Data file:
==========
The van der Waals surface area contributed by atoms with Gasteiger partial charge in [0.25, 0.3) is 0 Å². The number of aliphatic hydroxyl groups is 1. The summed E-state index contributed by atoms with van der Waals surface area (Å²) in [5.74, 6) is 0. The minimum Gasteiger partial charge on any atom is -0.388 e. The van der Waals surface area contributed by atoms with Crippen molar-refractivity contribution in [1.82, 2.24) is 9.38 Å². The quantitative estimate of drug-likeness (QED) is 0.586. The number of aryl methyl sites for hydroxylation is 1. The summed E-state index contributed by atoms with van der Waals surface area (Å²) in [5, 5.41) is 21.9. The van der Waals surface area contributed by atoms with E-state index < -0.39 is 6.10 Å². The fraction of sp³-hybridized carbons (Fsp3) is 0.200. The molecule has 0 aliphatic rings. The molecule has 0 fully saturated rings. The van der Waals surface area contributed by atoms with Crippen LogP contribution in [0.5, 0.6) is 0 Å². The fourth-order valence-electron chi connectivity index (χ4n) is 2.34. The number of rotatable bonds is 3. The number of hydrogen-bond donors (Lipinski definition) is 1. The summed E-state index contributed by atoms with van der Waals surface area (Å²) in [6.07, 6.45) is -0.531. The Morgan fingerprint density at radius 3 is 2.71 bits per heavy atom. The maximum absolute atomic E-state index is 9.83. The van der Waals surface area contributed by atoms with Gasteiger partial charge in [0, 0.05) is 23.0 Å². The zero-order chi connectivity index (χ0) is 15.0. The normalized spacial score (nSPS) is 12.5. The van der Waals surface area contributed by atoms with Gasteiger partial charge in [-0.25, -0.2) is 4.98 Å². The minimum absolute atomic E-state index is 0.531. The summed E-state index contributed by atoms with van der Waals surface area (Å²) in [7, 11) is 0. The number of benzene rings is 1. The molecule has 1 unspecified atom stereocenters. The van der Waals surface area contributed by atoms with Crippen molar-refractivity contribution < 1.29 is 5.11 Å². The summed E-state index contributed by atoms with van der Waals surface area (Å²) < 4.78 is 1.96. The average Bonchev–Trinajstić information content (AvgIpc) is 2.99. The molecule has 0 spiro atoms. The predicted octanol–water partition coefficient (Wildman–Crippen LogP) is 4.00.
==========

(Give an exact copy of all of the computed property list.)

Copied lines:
The van der Waals surface area contributed by atoms with Gasteiger partial charge in [0.25, 0.3) is 0 Å². The number of aliphatic hydroxyl groups is 1. The summed E-state index contributed by atoms with van der Waals surface area (Å²) in [5.74, 6) is 0. The minimum Gasteiger partial charge on any atom is -0.388 e. The van der Waals surface area contributed by atoms with Crippen molar-refractivity contribution in [1.82, 2.24) is 9.38 Å². The quantitative estimate of drug-likeness (QED) is 0.586. The number of aryl methyl sites for hydroxylation is 1. The summed E-state index contributed by atoms with van der Waals surface area (Å²) in [5, 5.41) is 21.9. The van der Waals surface area contributed by atoms with E-state index < -0.39 is 6.10 Å². The fraction of sp³-hybridized carbons (Fsp3) is 0.200. The molecule has 0 aliphatic rings. The molecule has 0 fully saturated rings. The van der Waals surface area contributed by atoms with Crippen LogP contribution in [0.5, 0.6) is 0 Å². The fourth-order valence-electron chi connectivity index (χ4n) is 2.34. The number of rotatable bonds is 3. The number of hydrogen-bond donors (Lipinski definition) is 1. The summed E-state index contributed by atoms with van der Waals surface area (Å²) in [6.07, 6.45) is -0.531. The Morgan fingerprint density at radius 3 is 2.71 bits per heavy atom. The maximum absolute atomic E-state index is 9.83. The van der Waals surface area contributed by atoms with Gasteiger partial charge in [0, 0.05) is 23.0 Å². The zero-order chi connectivity index (χ0) is 15.0. The normalized spacial score (nSPS) is 12.5. The van der Waals surface area contributed by atoms with Gasteiger partial charge in [-0.25, -0.2) is 4.98 Å². The minimum absolute atomic E-state index is 0.531. The summed E-state index contributed by atoms with van der Waals surface area (Å²) in [7, 11) is 0. The number of benzene rings is 1. The molecule has 1 unspecified atom stereocenters. The van der Waals surface area contributed by atoms with Crippen molar-refractivity contribution < 1.29 is 5.11 Å². The summed E-state index contributed by atoms with van der Waals surface area (Å²) < 4.78 is 1.96. The average Bonchev–Trinajstić information content (AvgIpc) is 2.99. The molecule has 0 spiro atoms. The predicted octanol–water partition coefficient (Wildman–Crippen LogP) is 4.00.